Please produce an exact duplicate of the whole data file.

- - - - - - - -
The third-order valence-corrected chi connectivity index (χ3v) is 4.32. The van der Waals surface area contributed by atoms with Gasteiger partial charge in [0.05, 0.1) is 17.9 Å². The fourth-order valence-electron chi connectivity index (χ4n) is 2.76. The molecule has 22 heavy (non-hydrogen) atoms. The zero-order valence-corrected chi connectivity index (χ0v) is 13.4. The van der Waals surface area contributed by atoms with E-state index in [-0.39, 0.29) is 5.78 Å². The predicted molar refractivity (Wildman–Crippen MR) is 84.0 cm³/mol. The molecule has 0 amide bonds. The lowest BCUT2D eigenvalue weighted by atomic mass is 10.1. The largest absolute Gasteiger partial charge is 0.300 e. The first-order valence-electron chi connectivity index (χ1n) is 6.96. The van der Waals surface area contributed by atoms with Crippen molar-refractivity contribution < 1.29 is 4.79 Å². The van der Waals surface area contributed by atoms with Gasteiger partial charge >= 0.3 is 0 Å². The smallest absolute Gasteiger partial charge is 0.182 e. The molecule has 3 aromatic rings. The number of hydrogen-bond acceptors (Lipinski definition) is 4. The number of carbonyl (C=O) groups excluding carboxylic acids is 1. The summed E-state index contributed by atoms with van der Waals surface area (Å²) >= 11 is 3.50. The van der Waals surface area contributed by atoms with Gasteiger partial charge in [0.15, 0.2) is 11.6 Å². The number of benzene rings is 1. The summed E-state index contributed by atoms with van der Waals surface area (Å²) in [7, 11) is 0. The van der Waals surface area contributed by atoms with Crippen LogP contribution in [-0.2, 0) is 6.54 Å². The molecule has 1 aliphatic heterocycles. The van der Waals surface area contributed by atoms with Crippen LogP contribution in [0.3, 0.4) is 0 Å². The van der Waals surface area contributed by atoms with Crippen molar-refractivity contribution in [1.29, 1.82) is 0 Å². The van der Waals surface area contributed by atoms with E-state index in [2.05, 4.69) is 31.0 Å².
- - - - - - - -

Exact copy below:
The third-order valence-corrected chi connectivity index (χ3v) is 4.32. The van der Waals surface area contributed by atoms with Gasteiger partial charge in [0.05, 0.1) is 17.9 Å². The fourth-order valence-electron chi connectivity index (χ4n) is 2.76. The molecule has 22 heavy (non-hydrogen) atoms. The zero-order valence-corrected chi connectivity index (χ0v) is 13.4. The van der Waals surface area contributed by atoms with E-state index in [-0.39, 0.29) is 5.78 Å². The predicted molar refractivity (Wildman–Crippen MR) is 84.0 cm³/mol. The molecule has 0 amide bonds. The lowest BCUT2D eigenvalue weighted by atomic mass is 10.1. The largest absolute Gasteiger partial charge is 0.300 e. The first-order valence-electron chi connectivity index (χ1n) is 6.96. The van der Waals surface area contributed by atoms with Crippen molar-refractivity contribution < 1.29 is 4.79 Å². The van der Waals surface area contributed by atoms with Gasteiger partial charge >= 0.3 is 0 Å². The smallest absolute Gasteiger partial charge is 0.182 e. The molecule has 3 aromatic rings. The number of hydrogen-bond acceptors (Lipinski definition) is 4. The number of carbonyl (C=O) groups excluding carboxylic acids is 1. The summed E-state index contributed by atoms with van der Waals surface area (Å²) >= 11 is 3.50. The van der Waals surface area contributed by atoms with Gasteiger partial charge in [0.15, 0.2) is 11.6 Å². The number of benzene rings is 1. The summed E-state index contributed by atoms with van der Waals surface area (Å²) in [7, 11) is 0. The van der Waals surface area contributed by atoms with Crippen LogP contribution in [-0.2, 0) is 6.54 Å². The molecule has 1 aliphatic heterocycles. The van der Waals surface area contributed by atoms with Crippen LogP contribution in [0.3, 0.4) is 0 Å². The van der Waals surface area contributed by atoms with Crippen molar-refractivity contribution in [1.29, 1.82) is 0 Å². The van der Waals surface area contributed by atoms with E-state index in [2.05, 4.69) is 31.0 Å².